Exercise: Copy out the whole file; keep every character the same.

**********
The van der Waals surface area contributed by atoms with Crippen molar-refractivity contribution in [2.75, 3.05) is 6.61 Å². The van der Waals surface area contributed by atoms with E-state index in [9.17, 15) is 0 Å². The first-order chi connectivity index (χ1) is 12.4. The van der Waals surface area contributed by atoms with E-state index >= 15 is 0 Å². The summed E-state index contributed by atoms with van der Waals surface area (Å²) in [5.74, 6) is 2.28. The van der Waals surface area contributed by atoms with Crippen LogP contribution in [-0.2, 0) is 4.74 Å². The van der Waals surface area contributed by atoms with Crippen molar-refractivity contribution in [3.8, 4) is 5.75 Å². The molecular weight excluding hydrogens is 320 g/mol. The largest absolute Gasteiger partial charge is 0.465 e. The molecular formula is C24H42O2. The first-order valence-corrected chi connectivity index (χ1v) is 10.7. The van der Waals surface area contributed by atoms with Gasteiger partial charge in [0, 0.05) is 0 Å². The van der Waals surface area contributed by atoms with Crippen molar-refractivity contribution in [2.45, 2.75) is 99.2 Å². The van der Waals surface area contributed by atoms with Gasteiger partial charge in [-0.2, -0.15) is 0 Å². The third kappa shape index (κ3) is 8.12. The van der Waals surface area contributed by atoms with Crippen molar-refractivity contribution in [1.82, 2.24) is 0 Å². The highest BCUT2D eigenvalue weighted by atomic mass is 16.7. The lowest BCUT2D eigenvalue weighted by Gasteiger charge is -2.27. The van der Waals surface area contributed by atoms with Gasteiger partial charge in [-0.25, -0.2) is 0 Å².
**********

The van der Waals surface area contributed by atoms with Crippen molar-refractivity contribution in [2.75, 3.05) is 6.61 Å². The van der Waals surface area contributed by atoms with E-state index in [9.17, 15) is 0 Å². The first-order chi connectivity index (χ1) is 12.4. The van der Waals surface area contributed by atoms with E-state index >= 15 is 0 Å². The summed E-state index contributed by atoms with van der Waals surface area (Å²) in [5.74, 6) is 2.28. The van der Waals surface area contributed by atoms with Crippen LogP contribution in [-0.2, 0) is 4.74 Å². The van der Waals surface area contributed by atoms with Crippen molar-refractivity contribution in [3.8, 4) is 5.75 Å². The molecular weight excluding hydrogens is 320 g/mol. The largest absolute Gasteiger partial charge is 0.465 e. The molecular formula is C24H42O2. The first-order valence-corrected chi connectivity index (χ1v) is 10.7. The van der Waals surface area contributed by atoms with Gasteiger partial charge in [0, 0.05) is 0 Å². The van der Waals surface area contributed by atoms with Crippen molar-refractivity contribution in [2.45, 2.75) is 99.2 Å². The van der Waals surface area contributed by atoms with Gasteiger partial charge in [-0.2, -0.15) is 0 Å². The third kappa shape index (κ3) is 8.12. The van der Waals surface area contributed by atoms with Crippen molar-refractivity contribution in [1.82, 2.24) is 0 Å². The highest BCUT2D eigenvalue weighted by atomic mass is 16.7. The lowest BCUT2D eigenvalue weighted by Gasteiger charge is -2.27. The van der Waals surface area contributed by atoms with Gasteiger partial charge in [-0.25, -0.2) is 0 Å².